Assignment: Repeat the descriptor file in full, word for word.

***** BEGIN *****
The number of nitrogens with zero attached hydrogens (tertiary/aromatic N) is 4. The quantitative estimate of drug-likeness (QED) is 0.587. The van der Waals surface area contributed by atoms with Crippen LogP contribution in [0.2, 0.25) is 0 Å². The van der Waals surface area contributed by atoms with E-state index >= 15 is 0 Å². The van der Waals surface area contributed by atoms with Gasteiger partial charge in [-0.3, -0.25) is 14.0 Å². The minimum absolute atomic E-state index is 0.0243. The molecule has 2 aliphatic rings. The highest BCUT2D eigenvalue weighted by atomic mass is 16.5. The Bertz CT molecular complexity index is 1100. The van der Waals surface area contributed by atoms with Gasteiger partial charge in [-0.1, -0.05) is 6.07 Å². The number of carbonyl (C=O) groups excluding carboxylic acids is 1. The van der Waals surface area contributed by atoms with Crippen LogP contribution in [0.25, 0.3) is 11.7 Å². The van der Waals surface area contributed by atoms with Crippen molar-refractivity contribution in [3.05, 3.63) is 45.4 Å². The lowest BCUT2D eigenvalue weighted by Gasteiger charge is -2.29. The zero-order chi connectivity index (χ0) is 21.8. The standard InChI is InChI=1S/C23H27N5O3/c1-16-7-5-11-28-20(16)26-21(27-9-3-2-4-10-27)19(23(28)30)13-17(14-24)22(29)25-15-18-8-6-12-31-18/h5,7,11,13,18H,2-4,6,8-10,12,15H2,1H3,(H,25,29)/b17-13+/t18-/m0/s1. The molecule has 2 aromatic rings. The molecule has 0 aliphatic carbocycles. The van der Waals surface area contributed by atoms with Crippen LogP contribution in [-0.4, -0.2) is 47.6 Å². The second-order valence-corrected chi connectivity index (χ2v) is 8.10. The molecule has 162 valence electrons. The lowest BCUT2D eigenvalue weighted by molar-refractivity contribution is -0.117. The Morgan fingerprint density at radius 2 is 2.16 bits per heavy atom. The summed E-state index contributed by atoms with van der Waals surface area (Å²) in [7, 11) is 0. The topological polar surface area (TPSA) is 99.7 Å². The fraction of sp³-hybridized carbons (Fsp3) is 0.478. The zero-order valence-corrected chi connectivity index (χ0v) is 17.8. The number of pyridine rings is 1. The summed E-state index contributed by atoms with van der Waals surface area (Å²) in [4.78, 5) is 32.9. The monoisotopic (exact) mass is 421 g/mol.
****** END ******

The number of nitrogens with zero attached hydrogens (tertiary/aromatic N) is 4. The quantitative estimate of drug-likeness (QED) is 0.587. The van der Waals surface area contributed by atoms with Crippen LogP contribution in [0.2, 0.25) is 0 Å². The van der Waals surface area contributed by atoms with E-state index >= 15 is 0 Å². The van der Waals surface area contributed by atoms with Gasteiger partial charge in [-0.3, -0.25) is 14.0 Å². The minimum absolute atomic E-state index is 0.0243. The molecule has 2 aliphatic rings. The highest BCUT2D eigenvalue weighted by atomic mass is 16.5. The Bertz CT molecular complexity index is 1100. The van der Waals surface area contributed by atoms with Gasteiger partial charge in [-0.1, -0.05) is 6.07 Å². The number of carbonyl (C=O) groups excluding carboxylic acids is 1. The van der Waals surface area contributed by atoms with Crippen LogP contribution in [0.25, 0.3) is 11.7 Å². The van der Waals surface area contributed by atoms with Crippen molar-refractivity contribution in [3.05, 3.63) is 45.4 Å². The lowest BCUT2D eigenvalue weighted by Gasteiger charge is -2.29. The zero-order chi connectivity index (χ0) is 21.8. The standard InChI is InChI=1S/C23H27N5O3/c1-16-7-5-11-28-20(16)26-21(27-9-3-2-4-10-27)19(23(28)30)13-17(14-24)22(29)25-15-18-8-6-12-31-18/h5,7,11,13,18H,2-4,6,8-10,12,15H2,1H3,(H,25,29)/b17-13+/t18-/m0/s1. The molecule has 2 aromatic rings. The molecule has 0 aliphatic carbocycles. The van der Waals surface area contributed by atoms with Crippen LogP contribution in [-0.4, -0.2) is 47.6 Å². The second-order valence-corrected chi connectivity index (χ2v) is 8.10. The molecule has 162 valence electrons. The lowest BCUT2D eigenvalue weighted by molar-refractivity contribution is -0.117. The Morgan fingerprint density at radius 2 is 2.16 bits per heavy atom. The summed E-state index contributed by atoms with van der Waals surface area (Å²) in [7, 11) is 0. The topological polar surface area (TPSA) is 99.7 Å². The fraction of sp³-hybridized carbons (Fsp3) is 0.478. The zero-order valence-corrected chi connectivity index (χ0v) is 17.8. The number of pyridine rings is 1. The summed E-state index contributed by atoms with van der Waals surface area (Å²) in [4.78, 5) is 32.9. The monoisotopic (exact) mass is 421 g/mol.